Biggest Sierra snow span in more than a half-century

The unending bumper crop of winter snow is now bumping up against safety and the snowpack could pack a punch for spring flooding. We haven't seen his kind of snow since Nixon was in the White House.

Around 7 p.m. Tuesday, a huge, 200-foot wide, 25-foot tall avalanche hit a three-story apartment building in Olympic Valley near Palisades Ski Resort. It buried two floors.  Fortunately, there were no casualties.

Maz Szabo was in the building next door. 

"It slid down the mountain on the other side of the Palisades Lodge or the Squaw Valley Lodge. There are a bunch of condos back there and older apartments," said Szabo. 

"We've had high avalanche danger for the past several days and today's forecast is 'considerable' which is a step below," said David Reichel, director of the Sierra Avalanche Center.

At the Sugar Bowl resort, a picture of a wall of snow 20 feet deep spoke a thousand words. 

"I had to slide down a slide to get to the door. There was a little air hole there, then dug it out and got in," said Sugar Bowl Marketing Director Jon Slaughter.

PREVIOUS COVERAGE: Avalanche strikes Northern California's Olympic Valley

UC Berkeley's Sierra Snow Lab reports that California is experiencing the snowiest October through February since 1970, more than a half-century ago.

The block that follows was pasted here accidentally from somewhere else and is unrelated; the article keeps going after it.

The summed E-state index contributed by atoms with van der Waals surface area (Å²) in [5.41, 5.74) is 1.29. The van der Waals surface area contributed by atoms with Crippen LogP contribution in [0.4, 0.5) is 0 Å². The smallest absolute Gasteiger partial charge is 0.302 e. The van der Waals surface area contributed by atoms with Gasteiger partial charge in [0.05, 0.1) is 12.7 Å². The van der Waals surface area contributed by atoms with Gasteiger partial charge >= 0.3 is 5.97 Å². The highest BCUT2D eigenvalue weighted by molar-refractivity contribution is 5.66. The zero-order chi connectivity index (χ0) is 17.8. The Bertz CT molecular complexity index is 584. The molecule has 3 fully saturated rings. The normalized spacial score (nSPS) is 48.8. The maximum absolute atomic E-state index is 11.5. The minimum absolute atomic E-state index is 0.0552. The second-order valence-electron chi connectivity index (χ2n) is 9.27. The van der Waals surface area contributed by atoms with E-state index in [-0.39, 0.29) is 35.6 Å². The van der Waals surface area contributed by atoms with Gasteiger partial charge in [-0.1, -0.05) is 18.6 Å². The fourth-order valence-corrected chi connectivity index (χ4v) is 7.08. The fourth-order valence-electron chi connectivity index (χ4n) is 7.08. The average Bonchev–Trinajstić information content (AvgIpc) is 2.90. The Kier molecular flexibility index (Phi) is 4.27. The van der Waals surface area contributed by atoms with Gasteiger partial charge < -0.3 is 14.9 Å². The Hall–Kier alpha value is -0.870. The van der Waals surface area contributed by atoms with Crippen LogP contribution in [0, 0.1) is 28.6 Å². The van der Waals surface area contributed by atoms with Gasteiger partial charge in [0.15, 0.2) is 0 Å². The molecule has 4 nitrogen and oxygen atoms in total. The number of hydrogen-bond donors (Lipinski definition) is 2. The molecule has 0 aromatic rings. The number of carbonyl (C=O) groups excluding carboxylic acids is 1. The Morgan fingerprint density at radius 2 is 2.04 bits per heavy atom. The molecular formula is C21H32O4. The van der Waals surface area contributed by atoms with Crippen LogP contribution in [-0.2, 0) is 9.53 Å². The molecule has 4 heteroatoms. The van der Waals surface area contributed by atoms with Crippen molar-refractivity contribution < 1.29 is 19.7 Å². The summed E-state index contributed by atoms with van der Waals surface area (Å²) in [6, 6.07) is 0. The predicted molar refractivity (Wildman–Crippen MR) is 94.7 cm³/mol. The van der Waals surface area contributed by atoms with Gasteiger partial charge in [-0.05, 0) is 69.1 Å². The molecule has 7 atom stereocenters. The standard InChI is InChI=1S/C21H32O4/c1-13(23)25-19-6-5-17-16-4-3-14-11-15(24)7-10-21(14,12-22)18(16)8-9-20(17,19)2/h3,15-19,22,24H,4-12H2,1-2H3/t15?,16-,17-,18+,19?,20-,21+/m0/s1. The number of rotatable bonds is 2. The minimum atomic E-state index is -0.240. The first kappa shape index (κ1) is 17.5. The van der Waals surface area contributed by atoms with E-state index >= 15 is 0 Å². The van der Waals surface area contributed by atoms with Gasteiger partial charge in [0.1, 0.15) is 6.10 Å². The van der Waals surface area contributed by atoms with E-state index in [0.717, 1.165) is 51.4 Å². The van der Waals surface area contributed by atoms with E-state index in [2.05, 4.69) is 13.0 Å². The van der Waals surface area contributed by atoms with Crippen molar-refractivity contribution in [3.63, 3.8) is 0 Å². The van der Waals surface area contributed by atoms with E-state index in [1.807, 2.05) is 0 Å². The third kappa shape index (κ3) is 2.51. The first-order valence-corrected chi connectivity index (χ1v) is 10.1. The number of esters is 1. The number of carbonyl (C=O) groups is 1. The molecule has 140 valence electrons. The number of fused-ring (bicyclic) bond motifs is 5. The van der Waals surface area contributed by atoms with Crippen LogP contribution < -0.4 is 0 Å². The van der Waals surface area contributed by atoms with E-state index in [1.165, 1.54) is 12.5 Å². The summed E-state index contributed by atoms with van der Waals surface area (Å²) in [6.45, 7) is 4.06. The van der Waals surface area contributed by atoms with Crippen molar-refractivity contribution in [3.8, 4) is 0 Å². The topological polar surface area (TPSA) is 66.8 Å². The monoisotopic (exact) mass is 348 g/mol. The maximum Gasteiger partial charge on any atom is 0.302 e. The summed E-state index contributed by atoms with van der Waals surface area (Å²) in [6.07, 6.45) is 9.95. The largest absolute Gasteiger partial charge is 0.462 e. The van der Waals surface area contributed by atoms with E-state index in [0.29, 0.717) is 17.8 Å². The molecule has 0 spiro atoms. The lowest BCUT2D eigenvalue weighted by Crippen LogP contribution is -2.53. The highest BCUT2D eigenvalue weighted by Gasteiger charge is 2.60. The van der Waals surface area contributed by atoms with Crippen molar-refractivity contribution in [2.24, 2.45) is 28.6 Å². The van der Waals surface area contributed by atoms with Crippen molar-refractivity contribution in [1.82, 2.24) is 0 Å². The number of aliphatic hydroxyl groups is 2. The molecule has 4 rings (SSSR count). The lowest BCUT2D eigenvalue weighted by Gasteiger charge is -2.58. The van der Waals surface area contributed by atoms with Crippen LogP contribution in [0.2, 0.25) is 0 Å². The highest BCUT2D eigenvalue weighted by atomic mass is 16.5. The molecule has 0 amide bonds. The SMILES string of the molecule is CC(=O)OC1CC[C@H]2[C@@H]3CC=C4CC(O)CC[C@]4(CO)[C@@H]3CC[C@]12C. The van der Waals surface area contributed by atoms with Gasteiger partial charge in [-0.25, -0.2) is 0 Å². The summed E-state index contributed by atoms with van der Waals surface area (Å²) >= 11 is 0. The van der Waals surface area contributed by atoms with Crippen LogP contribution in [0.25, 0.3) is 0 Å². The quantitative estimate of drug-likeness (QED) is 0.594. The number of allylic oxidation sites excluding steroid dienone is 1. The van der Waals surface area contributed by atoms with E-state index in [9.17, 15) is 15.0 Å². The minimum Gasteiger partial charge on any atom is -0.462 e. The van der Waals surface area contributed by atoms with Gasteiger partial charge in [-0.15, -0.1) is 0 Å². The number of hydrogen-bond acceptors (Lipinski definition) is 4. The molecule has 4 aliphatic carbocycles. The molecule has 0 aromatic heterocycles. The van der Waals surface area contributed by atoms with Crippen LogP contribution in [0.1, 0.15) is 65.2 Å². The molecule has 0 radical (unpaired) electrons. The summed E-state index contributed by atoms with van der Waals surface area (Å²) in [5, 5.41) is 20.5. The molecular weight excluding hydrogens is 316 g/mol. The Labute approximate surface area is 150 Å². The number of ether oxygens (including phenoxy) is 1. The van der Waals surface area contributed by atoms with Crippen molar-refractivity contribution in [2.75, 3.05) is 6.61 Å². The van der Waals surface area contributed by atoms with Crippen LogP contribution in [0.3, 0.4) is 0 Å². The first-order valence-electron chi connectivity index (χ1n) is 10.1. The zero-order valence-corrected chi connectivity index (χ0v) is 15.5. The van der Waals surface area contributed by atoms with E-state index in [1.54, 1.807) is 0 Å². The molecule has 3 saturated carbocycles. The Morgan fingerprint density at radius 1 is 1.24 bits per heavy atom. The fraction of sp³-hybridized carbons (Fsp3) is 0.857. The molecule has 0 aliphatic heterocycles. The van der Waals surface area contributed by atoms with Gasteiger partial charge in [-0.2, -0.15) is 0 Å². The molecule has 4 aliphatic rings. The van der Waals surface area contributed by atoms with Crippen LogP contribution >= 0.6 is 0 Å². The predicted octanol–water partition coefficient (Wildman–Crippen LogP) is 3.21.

"Going forward it just looks like those numbers are going to increase and that's going to help us, not only with short-term drought but hopefully, with the long-term drought as well,"  said Andrew Schwartz, director of the UC Berkeley Snow Lab near Donner Summit.

The Department of Water Resources remote sensor network, reporting from 100 locations, is made of large, high-tech electronic scales which report 24/7. 

As of March 1, the network shows the Sierra snowpack in northern California is 150% of normal for this date, 191% in the central zone, and a whopping 224% in the southern zone. 

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That 40 feet of snow already up there, will melt into a most 4 feet of water. More is coming.  Early warm weather or warm rain could cause floods.

But so far, temperatures there have been very low keeping it mostly frozen. 

"Up here at the Snow Lab, we've seen temperatures, on average, during the day in the low to mid-twenties recently," said Schwartz.

On New Year's Day, the state's six largest mega reservoirs were 36% full.  Two wet months later there are 61% full; an enormous positive gain, but not the 86% it was previously.

"It's unlikely that we're going to completely end the drought with a single good season. We're going to need two of three of these consecutive years with above-average conditions," said Schwartz.

Recharging the underground aquifers-the majority of our supply-will take at least that long.